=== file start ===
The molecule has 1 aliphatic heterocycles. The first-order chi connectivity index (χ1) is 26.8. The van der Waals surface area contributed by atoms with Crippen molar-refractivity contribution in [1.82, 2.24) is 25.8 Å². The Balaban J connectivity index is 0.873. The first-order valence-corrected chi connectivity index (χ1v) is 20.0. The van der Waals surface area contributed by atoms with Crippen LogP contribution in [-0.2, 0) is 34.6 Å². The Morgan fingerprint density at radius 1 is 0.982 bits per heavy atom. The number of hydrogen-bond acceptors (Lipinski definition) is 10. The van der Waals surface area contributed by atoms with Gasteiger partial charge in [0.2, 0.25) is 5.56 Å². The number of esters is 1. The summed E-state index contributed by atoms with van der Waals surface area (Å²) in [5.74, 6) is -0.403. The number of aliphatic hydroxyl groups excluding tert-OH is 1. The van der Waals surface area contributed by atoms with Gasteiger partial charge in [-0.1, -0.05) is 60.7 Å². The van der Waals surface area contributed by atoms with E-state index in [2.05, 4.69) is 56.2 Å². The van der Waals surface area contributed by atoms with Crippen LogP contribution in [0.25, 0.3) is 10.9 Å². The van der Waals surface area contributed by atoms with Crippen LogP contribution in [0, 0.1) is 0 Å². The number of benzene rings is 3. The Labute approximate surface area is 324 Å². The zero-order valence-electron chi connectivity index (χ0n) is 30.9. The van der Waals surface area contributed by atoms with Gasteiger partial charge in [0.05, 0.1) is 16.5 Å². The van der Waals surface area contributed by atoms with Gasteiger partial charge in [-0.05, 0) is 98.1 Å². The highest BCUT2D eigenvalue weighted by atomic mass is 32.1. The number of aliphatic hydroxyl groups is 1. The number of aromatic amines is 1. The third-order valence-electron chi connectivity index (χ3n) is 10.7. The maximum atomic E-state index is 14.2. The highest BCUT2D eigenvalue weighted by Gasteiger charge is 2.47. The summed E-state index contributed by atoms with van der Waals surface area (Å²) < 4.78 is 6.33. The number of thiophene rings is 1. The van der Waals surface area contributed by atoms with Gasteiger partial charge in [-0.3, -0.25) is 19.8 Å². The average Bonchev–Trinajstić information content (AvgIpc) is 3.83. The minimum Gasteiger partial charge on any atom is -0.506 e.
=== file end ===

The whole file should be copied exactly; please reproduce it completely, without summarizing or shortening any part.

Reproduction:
The molecule has 1 aliphatic heterocycles. The first-order chi connectivity index (χ1) is 26.8. The van der Waals surface area contributed by atoms with Crippen molar-refractivity contribution in [1.82, 2.24) is 25.8 Å². The Balaban J connectivity index is 0.873. The first-order valence-corrected chi connectivity index (χ1v) is 20.0. The van der Waals surface area contributed by atoms with Crippen LogP contribution in [-0.2, 0) is 34.6 Å². The Morgan fingerprint density at radius 1 is 0.982 bits per heavy atom. The number of hydrogen-bond acceptors (Lipinski definition) is 10. The van der Waals surface area contributed by atoms with Gasteiger partial charge in [0.2, 0.25) is 5.56 Å². The number of esters is 1. The summed E-state index contributed by atoms with van der Waals surface area (Å²) in [5.74, 6) is -0.403. The number of aliphatic hydroxyl groups excluding tert-OH is 1. The van der Waals surface area contributed by atoms with Gasteiger partial charge in [-0.1, -0.05) is 60.7 Å². The van der Waals surface area contributed by atoms with E-state index in [2.05, 4.69) is 56.2 Å². The van der Waals surface area contributed by atoms with Crippen LogP contribution in [0.25, 0.3) is 10.9 Å². The van der Waals surface area contributed by atoms with Crippen LogP contribution in [0, 0.1) is 0 Å². The number of benzene rings is 3. The Labute approximate surface area is 324 Å². The zero-order valence-electron chi connectivity index (χ0n) is 30.9. The van der Waals surface area contributed by atoms with Gasteiger partial charge in [0.05, 0.1) is 16.5 Å². The van der Waals surface area contributed by atoms with Gasteiger partial charge in [-0.05, 0) is 98.1 Å². The highest BCUT2D eigenvalue weighted by atomic mass is 32.1. The number of aliphatic hydroxyl groups is 1. The number of aromatic amines is 1. The third-order valence-electron chi connectivity index (χ3n) is 10.7. The maximum atomic E-state index is 14.2. The highest BCUT2D eigenvalue weighted by Gasteiger charge is 2.47. The summed E-state index contributed by atoms with van der Waals surface area (Å²) < 4.78 is 6.33. The number of thiophene rings is 1. The van der Waals surface area contributed by atoms with Gasteiger partial charge in [-0.3, -0.25) is 19.8 Å². The average Bonchev–Trinajstić information content (AvgIpc) is 3.83. The minimum Gasteiger partial charge on any atom is -0.506 e.